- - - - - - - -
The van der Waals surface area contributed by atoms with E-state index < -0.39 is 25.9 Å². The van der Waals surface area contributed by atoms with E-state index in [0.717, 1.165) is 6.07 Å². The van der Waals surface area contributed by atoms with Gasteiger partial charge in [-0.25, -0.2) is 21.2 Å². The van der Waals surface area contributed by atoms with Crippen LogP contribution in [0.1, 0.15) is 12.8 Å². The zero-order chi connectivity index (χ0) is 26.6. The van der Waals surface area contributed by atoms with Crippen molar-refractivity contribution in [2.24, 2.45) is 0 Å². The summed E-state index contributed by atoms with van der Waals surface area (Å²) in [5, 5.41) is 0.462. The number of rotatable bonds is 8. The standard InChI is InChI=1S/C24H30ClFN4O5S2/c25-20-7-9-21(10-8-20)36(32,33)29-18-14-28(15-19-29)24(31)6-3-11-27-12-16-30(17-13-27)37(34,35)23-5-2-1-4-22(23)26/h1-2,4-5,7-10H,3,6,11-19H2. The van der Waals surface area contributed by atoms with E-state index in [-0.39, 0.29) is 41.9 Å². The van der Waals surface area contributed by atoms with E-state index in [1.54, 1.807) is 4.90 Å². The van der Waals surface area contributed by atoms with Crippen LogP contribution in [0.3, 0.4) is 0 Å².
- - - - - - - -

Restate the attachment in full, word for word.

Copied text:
The van der Waals surface area contributed by atoms with E-state index < -0.39 is 25.9 Å². The van der Waals surface area contributed by atoms with E-state index in [0.717, 1.165) is 6.07 Å². The van der Waals surface area contributed by atoms with Gasteiger partial charge in [-0.25, -0.2) is 21.2 Å². The van der Waals surface area contributed by atoms with Crippen LogP contribution in [0.1, 0.15) is 12.8 Å². The zero-order chi connectivity index (χ0) is 26.6. The van der Waals surface area contributed by atoms with Crippen molar-refractivity contribution in [2.24, 2.45) is 0 Å². The summed E-state index contributed by atoms with van der Waals surface area (Å²) in [5, 5.41) is 0.462. The number of rotatable bonds is 8. The standard InChI is InChI=1S/C24H30ClFN4O5S2/c25-20-7-9-21(10-8-20)36(32,33)29-18-14-28(15-19-29)24(31)6-3-11-27-12-16-30(17-13-27)37(34,35)23-5-2-1-4-22(23)26/h1-2,4-5,7-10H,3,6,11-19H2. The van der Waals surface area contributed by atoms with E-state index in [-0.39, 0.29) is 41.9 Å². The van der Waals surface area contributed by atoms with E-state index in [1.54, 1.807) is 4.90 Å². The van der Waals surface area contributed by atoms with Crippen LogP contribution in [0.3, 0.4) is 0 Å².